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You Decide #62

I'm holed up in my apartment, shades drawn, windows shut, strapped down to play some online poker. Wifey Kim is out brunching and shopping with her mother and I've isolated myself from the outside world with nothing but a laptop and a bottle of diet peach Snapple, sitting in my pajamas as the day ticks by playing online poker.

It reminds me of why I love and hate online poker. The love is for the fact that it is poker, instantly accessible. I love this game more than I know how to express. The hate is its solitary existence. At a live table, I feel that I am part of the human experience. In an online room, I am entirely alone.

Yet here I am, the love of the game once again supplanting the loath of the online game. And one thing that online poker consistently gives me is hands. Lots and lots of hands.

Speaking of hands, I had the pleasure of chopping a small MTT at Stars and outright won a 176 person $10 MTT at FullTilt for $435. In both cases, I played well, from my own vantage, particularly given the fact that the premium hands were few and far between. I like to think that good results in the face of bad starting hands is a sign of skill-based success, but it may just be an association I made up for my own sanity.

I did, however, have a little bit of luck in the FT tournament, hitting a 2 outter when we were down to three. To be fair to myself, I had JJ and the chipleader had AA, which is hard to get away from three-handed. Once that suckout occurred, I had the guy slightly covered. A few hands later, I had 55 preflop and the shorty got all-in preflop against me and the former big-stack. On the 5T3, all club flop, I called an open-push from the former chipleader who showed AT with the Ace of clubs. The original shortstack showed AJo. No one hit anything and I took down the tournament.

It should be no surprise to anyone who reads here frequently enough, but the FT MTT win came in a 6-max game, easily my specialty. I just have a better grasp on when I can make moves in a shorthanded game. It probably plays to my naturally aggressive play. Whatever the case, I had an interesting hand in the middle of the tournament that ended well, but may not have been played optimally.

I'm asking you to take out your commentor's hat and even your over-critical-of-Jordan hat and really let loose on this one. Was this expertly played, was I lucky, or was this a no-brainer?

You Decide #62

We are in the 6-handed NLHE MTT on FT with five players at the table. I am in the BB with 4480 in chips. I have the third lowest stack, with two guys at about 9k, one guy nipping at my heels and a third guy in the SB with 1213. The blinds are 60/120.

UTG folds. Jewel, with about 9k, is UTG+1, which is actually the cutoff thanks to the shorthanded table. He raises to 360. It folds to me, and since Jewel has proved herself to be a bit over-aggressive, I decide to call with A2d. I want to see the flop and decide what to do from there.

The flop is 2c 3d 4d, giving me bottom pair, top kicker, a nut flush draw, an inside straight draw, and an inside straight flush draw. I check and Jewel bets 555. It is a suspicious bet. I decide to push all-in for 4120. Jewel requests time and then finally calls, showing A2o. The turn is a diamond and I take down the pot, doubling up.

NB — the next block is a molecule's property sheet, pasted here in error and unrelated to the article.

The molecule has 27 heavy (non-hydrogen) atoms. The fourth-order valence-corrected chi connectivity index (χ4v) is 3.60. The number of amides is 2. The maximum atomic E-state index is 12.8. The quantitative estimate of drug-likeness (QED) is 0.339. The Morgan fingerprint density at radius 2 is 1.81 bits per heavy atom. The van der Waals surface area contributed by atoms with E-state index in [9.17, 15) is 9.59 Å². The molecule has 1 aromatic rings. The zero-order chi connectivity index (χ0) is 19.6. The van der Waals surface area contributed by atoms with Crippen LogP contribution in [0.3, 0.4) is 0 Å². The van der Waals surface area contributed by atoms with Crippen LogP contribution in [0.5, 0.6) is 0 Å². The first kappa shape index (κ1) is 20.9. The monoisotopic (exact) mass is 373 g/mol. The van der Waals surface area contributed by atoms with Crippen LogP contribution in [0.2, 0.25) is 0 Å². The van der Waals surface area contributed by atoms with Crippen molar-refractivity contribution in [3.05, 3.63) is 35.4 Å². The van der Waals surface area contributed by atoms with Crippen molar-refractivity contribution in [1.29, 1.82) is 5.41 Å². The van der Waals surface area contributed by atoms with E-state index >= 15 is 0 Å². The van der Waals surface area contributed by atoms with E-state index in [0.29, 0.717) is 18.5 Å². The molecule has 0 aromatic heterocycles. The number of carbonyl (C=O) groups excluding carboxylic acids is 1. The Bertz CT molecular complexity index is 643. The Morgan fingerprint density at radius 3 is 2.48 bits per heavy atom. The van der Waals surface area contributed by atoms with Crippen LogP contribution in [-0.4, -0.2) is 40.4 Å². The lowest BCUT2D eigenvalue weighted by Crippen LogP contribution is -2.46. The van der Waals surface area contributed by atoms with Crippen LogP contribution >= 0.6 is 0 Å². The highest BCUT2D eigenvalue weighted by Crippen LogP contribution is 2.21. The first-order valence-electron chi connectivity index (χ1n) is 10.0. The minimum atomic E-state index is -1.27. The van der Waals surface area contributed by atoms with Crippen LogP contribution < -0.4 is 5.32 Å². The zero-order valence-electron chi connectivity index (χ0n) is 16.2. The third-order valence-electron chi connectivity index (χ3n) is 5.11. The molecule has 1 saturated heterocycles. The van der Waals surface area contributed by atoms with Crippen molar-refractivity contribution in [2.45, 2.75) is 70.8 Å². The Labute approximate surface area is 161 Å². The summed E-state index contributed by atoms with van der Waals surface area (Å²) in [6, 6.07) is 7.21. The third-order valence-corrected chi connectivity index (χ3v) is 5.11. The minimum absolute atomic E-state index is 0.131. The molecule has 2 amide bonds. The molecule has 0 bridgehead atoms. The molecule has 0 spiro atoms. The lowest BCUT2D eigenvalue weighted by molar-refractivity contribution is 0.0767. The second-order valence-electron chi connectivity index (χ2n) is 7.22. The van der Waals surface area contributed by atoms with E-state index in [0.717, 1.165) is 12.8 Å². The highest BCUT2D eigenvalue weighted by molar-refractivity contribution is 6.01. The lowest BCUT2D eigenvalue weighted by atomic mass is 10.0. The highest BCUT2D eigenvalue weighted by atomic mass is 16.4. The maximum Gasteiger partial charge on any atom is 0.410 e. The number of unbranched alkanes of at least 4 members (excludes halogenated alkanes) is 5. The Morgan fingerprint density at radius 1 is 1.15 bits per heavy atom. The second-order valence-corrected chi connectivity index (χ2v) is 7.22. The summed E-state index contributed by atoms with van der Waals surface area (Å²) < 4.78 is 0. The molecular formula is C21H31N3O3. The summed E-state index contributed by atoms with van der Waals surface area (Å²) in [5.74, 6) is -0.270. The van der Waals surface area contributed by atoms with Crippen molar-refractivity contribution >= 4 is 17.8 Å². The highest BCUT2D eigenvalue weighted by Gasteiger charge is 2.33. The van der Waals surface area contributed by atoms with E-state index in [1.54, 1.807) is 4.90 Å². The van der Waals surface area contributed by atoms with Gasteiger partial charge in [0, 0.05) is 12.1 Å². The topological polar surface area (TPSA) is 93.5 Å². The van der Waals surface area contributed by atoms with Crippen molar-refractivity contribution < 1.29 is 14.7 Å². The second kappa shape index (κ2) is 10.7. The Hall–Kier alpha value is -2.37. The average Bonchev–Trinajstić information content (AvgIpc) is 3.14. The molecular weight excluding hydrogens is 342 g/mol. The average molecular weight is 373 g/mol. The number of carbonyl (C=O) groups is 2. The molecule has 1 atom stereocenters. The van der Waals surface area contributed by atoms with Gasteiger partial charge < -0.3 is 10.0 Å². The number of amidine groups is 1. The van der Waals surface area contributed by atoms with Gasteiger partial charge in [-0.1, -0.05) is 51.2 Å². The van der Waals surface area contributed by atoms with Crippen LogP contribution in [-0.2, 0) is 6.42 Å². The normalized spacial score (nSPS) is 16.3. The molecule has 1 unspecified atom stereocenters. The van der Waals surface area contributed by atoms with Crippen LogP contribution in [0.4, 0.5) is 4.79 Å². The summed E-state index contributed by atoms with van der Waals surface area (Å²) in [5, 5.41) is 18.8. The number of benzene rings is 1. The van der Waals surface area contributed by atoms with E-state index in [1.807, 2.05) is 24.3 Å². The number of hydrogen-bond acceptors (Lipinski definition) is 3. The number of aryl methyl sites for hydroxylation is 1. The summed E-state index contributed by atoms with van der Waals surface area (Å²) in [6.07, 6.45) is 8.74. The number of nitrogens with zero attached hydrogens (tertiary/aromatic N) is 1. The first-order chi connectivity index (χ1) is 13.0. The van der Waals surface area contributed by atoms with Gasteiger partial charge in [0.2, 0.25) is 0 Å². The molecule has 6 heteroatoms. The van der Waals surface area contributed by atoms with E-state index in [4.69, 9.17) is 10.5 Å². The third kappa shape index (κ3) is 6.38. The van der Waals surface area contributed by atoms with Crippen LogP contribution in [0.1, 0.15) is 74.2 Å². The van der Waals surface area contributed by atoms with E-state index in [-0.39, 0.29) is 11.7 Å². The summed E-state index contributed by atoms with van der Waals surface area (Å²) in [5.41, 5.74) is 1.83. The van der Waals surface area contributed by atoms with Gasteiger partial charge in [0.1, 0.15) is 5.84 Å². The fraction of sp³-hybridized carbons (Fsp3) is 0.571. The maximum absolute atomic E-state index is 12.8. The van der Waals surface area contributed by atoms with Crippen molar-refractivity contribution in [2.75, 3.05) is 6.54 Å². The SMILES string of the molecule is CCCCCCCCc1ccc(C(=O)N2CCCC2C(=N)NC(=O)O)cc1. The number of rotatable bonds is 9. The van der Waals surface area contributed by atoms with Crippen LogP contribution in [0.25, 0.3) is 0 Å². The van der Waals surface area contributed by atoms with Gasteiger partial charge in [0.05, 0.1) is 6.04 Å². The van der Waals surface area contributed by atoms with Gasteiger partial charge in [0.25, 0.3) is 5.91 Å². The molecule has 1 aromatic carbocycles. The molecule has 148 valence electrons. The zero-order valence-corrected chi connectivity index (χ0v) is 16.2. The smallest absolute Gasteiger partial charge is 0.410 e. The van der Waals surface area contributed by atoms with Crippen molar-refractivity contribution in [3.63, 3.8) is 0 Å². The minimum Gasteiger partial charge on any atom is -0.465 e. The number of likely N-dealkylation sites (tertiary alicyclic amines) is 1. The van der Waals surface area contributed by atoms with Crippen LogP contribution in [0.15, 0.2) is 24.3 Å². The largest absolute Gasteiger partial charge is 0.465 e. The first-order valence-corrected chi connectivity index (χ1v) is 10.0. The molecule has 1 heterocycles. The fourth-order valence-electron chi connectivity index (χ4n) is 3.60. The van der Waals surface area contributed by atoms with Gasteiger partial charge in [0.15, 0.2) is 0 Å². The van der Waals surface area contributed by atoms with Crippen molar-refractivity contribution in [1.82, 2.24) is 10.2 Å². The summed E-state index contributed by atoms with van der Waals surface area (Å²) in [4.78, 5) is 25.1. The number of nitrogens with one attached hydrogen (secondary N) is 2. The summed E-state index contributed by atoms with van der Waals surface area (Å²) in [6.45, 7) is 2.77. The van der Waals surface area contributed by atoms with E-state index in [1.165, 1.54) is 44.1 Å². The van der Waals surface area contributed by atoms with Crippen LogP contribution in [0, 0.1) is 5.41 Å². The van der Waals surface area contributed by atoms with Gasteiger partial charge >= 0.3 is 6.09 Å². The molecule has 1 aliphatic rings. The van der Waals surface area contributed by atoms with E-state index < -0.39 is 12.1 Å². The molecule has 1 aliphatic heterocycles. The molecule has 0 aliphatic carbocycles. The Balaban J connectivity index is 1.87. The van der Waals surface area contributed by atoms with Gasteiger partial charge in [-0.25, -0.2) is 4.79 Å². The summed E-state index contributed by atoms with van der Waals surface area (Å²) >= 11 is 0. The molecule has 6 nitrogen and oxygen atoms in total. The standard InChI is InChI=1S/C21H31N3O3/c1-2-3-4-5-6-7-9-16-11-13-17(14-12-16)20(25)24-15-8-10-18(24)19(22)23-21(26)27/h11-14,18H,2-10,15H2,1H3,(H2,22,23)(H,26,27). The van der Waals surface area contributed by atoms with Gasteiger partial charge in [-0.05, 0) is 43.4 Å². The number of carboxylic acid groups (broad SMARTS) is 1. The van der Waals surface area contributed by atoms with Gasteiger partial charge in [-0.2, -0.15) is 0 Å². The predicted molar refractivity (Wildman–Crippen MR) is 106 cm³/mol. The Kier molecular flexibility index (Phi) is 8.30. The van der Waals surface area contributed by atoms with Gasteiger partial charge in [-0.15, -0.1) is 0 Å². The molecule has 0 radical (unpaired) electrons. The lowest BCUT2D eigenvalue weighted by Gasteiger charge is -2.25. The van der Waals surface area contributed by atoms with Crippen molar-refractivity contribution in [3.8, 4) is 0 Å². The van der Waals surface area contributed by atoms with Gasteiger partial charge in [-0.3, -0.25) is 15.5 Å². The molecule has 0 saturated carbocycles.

My push was an attempt to win the hand outright from a player who may've been scared by the coordinated flop and/or who may've had two overcards and nothing else. Perhaps I was also representing a flopped baby set. Whatever the case, after I pushed, I second-guessed the intelligence of the play.

I won't go deeper into analysis here, but disregarding the results, was a check-raise push the optimal play? Inquiring minds would like to know.

Until next time, make mine poker!

posted by Jordan @ 12:27 PM,


At 12:24 PM, Blogger Fuel55 said...

I like the play.

At 12:49 PM, Blogger Pokerwolf said...

I think your play is the better move because going for the check-raise means that your opponent might check behind you if the flop scares them. You don't want to give free cards at this point and you definitely want to take a stab at the pot there.

At 2:22 PM, Blogger RaisingCayne said...

I like the play... Aggressively going after a large pot, with plenty of reason to believe you're either: 1) possibly ahead, and the c/r is to pick off villain's bluff, OR 2) representing a bigger hand, and villain to likely fold a medium strength hand to your overt aggression... OR 3) still having LOTS of outs to come from behind if villain is actually holding a monster.

You don't really delve much into villain's call here. Dude tanks for awhile then CALLS off nearly half his stack w/BPTK+gutshot to the dummy end of a straight.?! Freaking brilliant! Glad you were able to spike a diamond to not have to split pot with the idiot. What did he put you on where his hand was good?!

(Oh, and just for the record, despite my endorsement of your play here, I actually do always wear my 'overly critical of Jordan hat'! It fits well.)

At 6:03 PM, Blogger Alan aka RecessRampage said...

No brainer. Except for the preflop call.

At 9:08 AM, Blogger Hammer Player a.k.a Hoyazo said...

Ditto what Alan said. Preflop call, not a fan. Flop play is fine, as long as you're willing to risk your tournament on a draw. You had a whole mess of outs there. Nicely done.


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